Seen as the center of Microsoft's strategy for the millennium, the new operating system will be the basis for an entire next generation of software.
The operating system marks a milestone for the software giant. Seen as the center of Microsoft's strategy for the new millennium, Windows 2000 will be the basis for an entire new generation of software.
The release also will send ripples through the hardware industry, as the OS is expected to boost sales of desktops, notebooks and other systems.
"It's the most important product we've ever released," said Keith White, director of marketing for Windows. "It's the basis of all our products going forward."
On Thursday, Microsoft will celebrate the unveiling of the new OS at the Windows 2000 Expo in San Francisco and at more than 100 launch events worldwide. The event promises to be memorable, as the company hired the producer of the Grammy awards to stage the event. Guitarist Carlos Santana is scheduled to perform in San Francisco, and a variety of secret celebrity guests will be on hand at the festivities to give their Windows 2000 testimonials.
Yet despite the expected fanfare, questions about the reliability of the new operating system have risen among industry analysts and target corporate customers. In development since 1996, the operating system has been touted as more stable and robust than previous iterations of the Windows family.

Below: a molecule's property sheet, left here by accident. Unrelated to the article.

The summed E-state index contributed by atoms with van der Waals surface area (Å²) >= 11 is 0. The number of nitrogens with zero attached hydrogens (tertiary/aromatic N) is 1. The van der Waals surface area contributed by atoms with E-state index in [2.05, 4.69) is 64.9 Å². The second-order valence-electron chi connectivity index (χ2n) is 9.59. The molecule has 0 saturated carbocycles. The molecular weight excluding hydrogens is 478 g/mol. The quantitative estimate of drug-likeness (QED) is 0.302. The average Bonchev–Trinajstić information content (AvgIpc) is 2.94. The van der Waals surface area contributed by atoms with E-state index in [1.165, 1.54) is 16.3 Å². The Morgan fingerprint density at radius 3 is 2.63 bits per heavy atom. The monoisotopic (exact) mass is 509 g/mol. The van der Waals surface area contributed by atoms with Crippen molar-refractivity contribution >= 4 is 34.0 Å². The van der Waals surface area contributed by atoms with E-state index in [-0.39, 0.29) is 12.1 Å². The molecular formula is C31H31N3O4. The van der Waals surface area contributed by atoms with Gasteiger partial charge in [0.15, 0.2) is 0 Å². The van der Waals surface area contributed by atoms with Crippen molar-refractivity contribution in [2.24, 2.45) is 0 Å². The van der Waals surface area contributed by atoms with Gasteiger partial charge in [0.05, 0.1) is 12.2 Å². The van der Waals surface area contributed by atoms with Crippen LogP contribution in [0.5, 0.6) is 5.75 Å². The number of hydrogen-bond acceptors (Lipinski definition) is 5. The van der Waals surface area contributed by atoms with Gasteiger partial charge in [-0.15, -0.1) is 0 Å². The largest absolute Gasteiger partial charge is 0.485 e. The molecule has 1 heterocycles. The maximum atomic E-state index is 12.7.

"By the end of the year, 50 percent of all (business) desktop PCs shipping will come with Windows 2000, and notebooks won't be far behind," said Mike McGuire, an analyst at Gartner Group/Dataquest.
But like any complicated software product, not every bug will be caught before it is released to the public. Only after the product is distributed on a wide scale will there be an accurate picture of whether Microsoft has delivered on its promises.
"This is the best job they've done in history for a first release, but a lot of features remain untested," Gartner Group vice president Michael Gartenberg said. "On a product this complex, they won't really know until people start hammering on it if there are any major weaknesses."
The Windows 2000 release caps a rocky year in Redmond. Microsoft delayed the release of earlier versions of the OS after dealing with beta issues. It did make its self-imposed deadline of shipping before the end of the year on a technicality, however: It released the code to manufacturers in mid-December.